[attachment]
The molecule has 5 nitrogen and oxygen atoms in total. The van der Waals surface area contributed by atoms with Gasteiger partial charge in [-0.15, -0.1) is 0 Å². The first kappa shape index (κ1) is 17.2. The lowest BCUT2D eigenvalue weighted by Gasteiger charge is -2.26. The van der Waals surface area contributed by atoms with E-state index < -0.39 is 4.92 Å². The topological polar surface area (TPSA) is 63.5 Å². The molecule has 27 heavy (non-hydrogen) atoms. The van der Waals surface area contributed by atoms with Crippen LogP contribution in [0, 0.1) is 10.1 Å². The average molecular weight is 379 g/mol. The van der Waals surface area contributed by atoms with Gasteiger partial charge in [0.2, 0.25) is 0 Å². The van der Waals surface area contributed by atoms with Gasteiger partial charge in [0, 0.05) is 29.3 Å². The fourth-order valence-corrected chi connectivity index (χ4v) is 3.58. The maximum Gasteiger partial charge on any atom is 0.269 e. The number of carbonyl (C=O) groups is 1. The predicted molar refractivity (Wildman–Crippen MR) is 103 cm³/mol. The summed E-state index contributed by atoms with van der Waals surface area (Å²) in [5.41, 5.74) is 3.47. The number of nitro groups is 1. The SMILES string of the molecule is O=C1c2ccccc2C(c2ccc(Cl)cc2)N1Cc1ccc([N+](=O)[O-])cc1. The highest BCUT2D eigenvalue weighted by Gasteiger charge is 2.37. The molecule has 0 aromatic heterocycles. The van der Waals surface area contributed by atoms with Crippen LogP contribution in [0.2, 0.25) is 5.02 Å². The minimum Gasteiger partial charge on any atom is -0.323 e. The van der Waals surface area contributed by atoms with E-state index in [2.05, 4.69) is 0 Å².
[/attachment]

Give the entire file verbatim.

The molecule has 5 nitrogen and oxygen atoms in total. The van der Waals surface area contributed by atoms with Gasteiger partial charge in [-0.15, -0.1) is 0 Å². The first kappa shape index (κ1) is 17.2. The lowest BCUT2D eigenvalue weighted by Gasteiger charge is -2.26. The van der Waals surface area contributed by atoms with E-state index < -0.39 is 4.92 Å². The topological polar surface area (TPSA) is 63.5 Å². The molecule has 27 heavy (non-hydrogen) atoms. The van der Waals surface area contributed by atoms with Crippen LogP contribution in [0, 0.1) is 10.1 Å². The average molecular weight is 379 g/mol. The van der Waals surface area contributed by atoms with Gasteiger partial charge in [0.2, 0.25) is 0 Å². The van der Waals surface area contributed by atoms with Gasteiger partial charge in [0, 0.05) is 29.3 Å². The fourth-order valence-corrected chi connectivity index (χ4v) is 3.58. The maximum Gasteiger partial charge on any atom is 0.269 e. The number of carbonyl (C=O) groups is 1. The predicted molar refractivity (Wildman–Crippen MR) is 103 cm³/mol. The summed E-state index contributed by atoms with van der Waals surface area (Å²) in [5.41, 5.74) is 3.47. The number of nitro groups is 1. The SMILES string of the molecule is O=C1c2ccccc2C(c2ccc(Cl)cc2)N1Cc1ccc([N+](=O)[O-])cc1. The highest BCUT2D eigenvalue weighted by Gasteiger charge is 2.37. The molecule has 0 aromatic heterocycles. The van der Waals surface area contributed by atoms with Crippen LogP contribution in [0.2, 0.25) is 5.02 Å². The minimum Gasteiger partial charge on any atom is -0.323 e. The van der Waals surface area contributed by atoms with E-state index in [2.05, 4.69) is 0 Å².